The tax-exempt market ended steady Tuesday, defying weaker Treasuries, as the secondary market showed mixed trades and the primary failed to move the market in either direction.
To be sure, many primary deals have accelerated institutional pricing by a day to take advantage of interest and the stronger tone in the market.
“It’s real quiet today,” a Texas trader said. “Retail is not tremendously involved in the secondary. It’s mostly flat.”
There was a little activity with kicker bonds. “It’s a good way to reach for yield without taking on extra risk,” he said.
Others agreed that activity was muted.
“Munis are flat,” a New York trader said.
Munis were unchanged Tuesday, according to the Municipal Market Data scale. The two-year yield closed at 0.31% for the fifth consecutive trading session. The 10-year yield and the 30-year yield each closed unchanged at 1.85% and 3.25%.
Munis held steady, even as Treasuries weakened. The benchmark 10-year yield and the 30-year yield each rose four basis points, to 1.97% and 3.12%. The two-year increased one basis point to 0.28%.
Munis told a different story in the secondary market. Munis were mixed, according to data compiled by Markit, and out of a sample of five CUSIPs supplied by the data provider, three were weaker by one basis point.
Yields on Massachusetts 5s of 2023 rose one basis point to 2.29% while University of Texas 5s of 2023 rose one basis point to 2.23%. Yields on Martin County, Fla., Health Facilities Authority 5.5s of 2032 also increased one basis point to 4.72%.
Other bonds were much stronger, including yields on Wisconsin 5s of 2022, which fell four basis points to 2.20%, and yields on New Jersey 5s of 2019, which dropped eight basis points to 1.58%.
Also in the secondary market, trades reported by the Municipal Securities Rulemaking Board mostly showed weakening over the past few trading sessions.
A dealer sold to a customer Milwaukee 4s of 2014 at 0.48%, 13 basis points higher than where they traded last Thursday. A dealer sold to a customer Florida 2.25s of 2022 at 2.50%, eight basis points higher than where they traded Friday.
A dealer sold to a customer Washington 4s of 2031 at 3.52%, two basis points higher than where they traded Monday. A dealer sold to a customer New York 5.59s of 2035 at 4.22%, one basis point higher than where they traded Monday.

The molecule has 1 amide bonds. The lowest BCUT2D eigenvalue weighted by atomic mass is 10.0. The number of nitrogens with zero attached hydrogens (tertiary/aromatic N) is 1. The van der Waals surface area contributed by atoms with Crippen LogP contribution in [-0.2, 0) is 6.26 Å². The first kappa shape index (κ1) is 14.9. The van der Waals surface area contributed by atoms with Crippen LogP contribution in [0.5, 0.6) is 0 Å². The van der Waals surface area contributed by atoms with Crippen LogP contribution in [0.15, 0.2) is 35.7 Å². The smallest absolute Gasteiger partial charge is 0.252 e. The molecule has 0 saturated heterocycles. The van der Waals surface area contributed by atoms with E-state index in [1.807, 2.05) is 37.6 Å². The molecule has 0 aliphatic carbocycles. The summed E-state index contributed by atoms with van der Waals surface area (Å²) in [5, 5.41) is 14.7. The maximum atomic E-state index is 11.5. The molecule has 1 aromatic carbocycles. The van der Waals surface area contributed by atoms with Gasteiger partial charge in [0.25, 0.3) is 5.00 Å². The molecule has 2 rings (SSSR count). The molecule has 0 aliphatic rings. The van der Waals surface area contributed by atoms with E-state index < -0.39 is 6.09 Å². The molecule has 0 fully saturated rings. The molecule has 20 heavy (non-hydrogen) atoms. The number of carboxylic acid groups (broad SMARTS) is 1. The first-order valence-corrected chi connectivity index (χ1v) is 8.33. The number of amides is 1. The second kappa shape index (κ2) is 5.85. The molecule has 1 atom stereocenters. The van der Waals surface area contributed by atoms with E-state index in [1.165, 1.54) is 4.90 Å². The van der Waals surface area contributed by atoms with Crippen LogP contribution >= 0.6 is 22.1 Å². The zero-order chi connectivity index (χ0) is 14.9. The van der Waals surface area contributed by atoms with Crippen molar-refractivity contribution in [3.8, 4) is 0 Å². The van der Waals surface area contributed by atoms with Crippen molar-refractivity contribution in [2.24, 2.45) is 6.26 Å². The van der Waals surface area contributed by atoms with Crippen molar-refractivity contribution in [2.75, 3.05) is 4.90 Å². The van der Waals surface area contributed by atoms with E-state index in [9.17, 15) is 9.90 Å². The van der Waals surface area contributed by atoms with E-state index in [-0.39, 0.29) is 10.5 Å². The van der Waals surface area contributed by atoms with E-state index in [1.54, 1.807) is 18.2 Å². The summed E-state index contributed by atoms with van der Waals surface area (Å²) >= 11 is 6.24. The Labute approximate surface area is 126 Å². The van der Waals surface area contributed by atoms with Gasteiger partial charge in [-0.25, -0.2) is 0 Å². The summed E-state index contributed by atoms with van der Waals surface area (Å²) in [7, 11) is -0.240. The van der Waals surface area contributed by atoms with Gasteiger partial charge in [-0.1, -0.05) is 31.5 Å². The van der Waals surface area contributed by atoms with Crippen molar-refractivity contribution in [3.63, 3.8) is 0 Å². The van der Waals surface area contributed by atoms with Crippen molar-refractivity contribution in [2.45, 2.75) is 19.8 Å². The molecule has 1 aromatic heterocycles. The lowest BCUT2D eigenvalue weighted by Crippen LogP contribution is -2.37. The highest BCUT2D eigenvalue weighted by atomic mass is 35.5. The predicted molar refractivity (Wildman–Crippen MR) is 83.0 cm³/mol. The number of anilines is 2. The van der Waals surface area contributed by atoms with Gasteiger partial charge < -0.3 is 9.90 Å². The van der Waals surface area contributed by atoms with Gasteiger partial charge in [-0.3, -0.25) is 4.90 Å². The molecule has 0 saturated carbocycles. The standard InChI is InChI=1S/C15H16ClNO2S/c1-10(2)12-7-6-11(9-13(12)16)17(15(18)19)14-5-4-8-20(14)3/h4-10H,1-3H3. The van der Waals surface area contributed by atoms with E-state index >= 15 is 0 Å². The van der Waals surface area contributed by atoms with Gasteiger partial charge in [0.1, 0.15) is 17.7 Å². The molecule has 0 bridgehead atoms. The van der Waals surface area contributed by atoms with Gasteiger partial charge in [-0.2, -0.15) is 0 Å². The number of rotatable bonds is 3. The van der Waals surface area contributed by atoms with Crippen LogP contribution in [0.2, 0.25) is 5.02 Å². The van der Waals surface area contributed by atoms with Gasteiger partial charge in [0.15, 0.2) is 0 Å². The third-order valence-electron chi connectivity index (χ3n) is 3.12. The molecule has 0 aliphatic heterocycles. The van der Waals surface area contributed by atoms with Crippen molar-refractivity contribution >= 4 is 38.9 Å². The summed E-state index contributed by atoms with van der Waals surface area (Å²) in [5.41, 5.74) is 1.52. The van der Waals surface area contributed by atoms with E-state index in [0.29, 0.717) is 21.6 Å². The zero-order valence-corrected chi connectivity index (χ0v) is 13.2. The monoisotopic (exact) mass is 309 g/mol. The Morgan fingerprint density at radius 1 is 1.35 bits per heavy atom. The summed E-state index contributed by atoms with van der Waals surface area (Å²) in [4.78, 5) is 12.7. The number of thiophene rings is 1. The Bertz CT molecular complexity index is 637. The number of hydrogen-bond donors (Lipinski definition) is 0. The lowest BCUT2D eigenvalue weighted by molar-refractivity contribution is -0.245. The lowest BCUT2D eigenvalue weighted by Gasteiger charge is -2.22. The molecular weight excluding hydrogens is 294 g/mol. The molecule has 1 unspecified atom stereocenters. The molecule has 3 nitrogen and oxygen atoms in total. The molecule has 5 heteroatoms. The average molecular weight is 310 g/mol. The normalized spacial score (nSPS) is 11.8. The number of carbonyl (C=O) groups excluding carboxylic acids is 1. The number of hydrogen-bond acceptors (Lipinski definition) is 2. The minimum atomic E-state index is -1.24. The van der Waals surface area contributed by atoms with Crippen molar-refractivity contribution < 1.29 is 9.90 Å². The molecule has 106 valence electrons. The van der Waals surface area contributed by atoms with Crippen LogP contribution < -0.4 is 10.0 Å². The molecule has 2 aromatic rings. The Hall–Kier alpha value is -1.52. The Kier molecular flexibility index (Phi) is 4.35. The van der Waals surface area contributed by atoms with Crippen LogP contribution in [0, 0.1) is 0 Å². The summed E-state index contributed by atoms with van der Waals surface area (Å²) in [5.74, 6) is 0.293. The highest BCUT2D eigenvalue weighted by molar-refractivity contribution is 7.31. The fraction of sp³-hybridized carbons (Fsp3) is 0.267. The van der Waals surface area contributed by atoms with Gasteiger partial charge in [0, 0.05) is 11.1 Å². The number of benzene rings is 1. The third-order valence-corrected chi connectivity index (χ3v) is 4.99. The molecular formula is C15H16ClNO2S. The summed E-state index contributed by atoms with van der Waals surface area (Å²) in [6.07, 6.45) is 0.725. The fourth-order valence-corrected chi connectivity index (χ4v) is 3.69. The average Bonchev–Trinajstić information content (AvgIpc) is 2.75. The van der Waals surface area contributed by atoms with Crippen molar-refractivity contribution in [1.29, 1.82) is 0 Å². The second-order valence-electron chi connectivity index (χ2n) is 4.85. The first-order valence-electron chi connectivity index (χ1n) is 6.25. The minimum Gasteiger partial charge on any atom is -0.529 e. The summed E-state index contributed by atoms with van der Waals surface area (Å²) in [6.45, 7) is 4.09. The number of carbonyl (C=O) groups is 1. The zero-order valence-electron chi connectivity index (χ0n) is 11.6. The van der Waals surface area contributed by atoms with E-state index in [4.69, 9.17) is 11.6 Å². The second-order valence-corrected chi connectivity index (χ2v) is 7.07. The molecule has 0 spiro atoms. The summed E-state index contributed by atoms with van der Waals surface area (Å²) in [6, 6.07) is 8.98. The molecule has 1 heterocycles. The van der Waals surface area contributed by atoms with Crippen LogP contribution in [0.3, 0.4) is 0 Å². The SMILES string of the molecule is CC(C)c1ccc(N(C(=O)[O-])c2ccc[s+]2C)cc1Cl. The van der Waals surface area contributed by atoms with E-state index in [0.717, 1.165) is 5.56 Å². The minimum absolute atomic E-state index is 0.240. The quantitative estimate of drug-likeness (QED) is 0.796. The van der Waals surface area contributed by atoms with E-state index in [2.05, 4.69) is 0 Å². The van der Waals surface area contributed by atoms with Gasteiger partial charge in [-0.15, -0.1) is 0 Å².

In the primary market, deals seemed to be seeing interest. JPMorgan priced for retail $464.2 million of Ohio hospital revenue bonds for the Cleveland Clinic Health System, rated Aa2 by Moody’s Investors Service and AA-minus by Standard & Poor’s. Institutional pricing is expected Wednesday. Pricing information was not available by press time.
Jefferies & Co. priced $371.4 million of Houston taxable and tax-exempt public improvement refunding bonds in two pricings, rated AA by Standard & Poor’s and Fitch Ratings.
Yields in the first pricing, $269.7 million of tax-exempt bonds, ranged from 1.02% with 4% and 5% coupons in a split 2017 maturity to 4.036% with a 4% coupon in 2042. The bonds are callable at par in 2022. Yields were lowered up to six basis points from preliminary pricing.
Yields on the second pricing, $101.7 million of taxable credits, ranged from 0.57% priced at par in 2014 to 1.803% priced at par in 2018. Credits maturing in 2013 were not formally reoffered. The credits were priced 30 basis points to 60 basis points above the comparable Treasury yield.
In the competitive market, New Jersey Economic Development Authority auctioned $447.4 million of revenue bonds in two pricings, a $412.8 million deal followed by a $34.6 million issue. The authority is rated A1 by Moody’s and A-plus by Standard & Poor’s and Fitch.
Bank of America Merrill Lynch won the bid for $412.8 million. Yields ranged from 2.21% with a 5% coupon in 2020 to 2.77% with a 5% coupon in 2023. Bonds maturing between 2015 and 2019 and between 2024 and 2027 were sold but not available. The credits are callable at par in 2022.
JPMorgan bought the $34.6 million taxable deal. The bonds mature in 2014 and were priced 20 basis points above the comparable Treasury yield.
JPMorgan won the bid for $147.6 million of triple-A rated Raleigh, N.C., GOs. Yields on both series, $9 million and $138.6 million of public improvement bonds, ranged from 0.31% with a 2% coupon in 2014 to 3.20% with a 3.125% coupon in 2032. Credits maturing in 2013, 2016, 2018, between 2023 and 2026, and in 2029 and 2031 were not formally reoffered. The bonds are callable at par in 2022.
With several hospital deals on the calendar this week, MMD’s Daniel Berger noted spreads between triple-A and single-A 10-year hospital bonds have compressed.
The 10-year single-A rated hospital bond spread finished at 133 basis points over the MMD triple-A scale, much lower than the 12-month average of 158.5 basis points.
“Should this spread revert back to the mean, hospital bond investors will underperform,” Berger noted. “Once again, we caution about these dangerously low spread levels.”
As the end of April approaches, it is apparent that muni-to-Treasury ratios have mostly increased during the month as munis underperformed and became comparatively cheaper.
The five-year muni yield to Treasury yield ratio jumped to 100% from 96.1% on the first trading day of April. The 30-year ratio increased to 105.5% from 101.5% at the beginning of the month.
The 10-year ratio was the anomaly, falling slightly to 95.9% from 96.8% at the start of the month.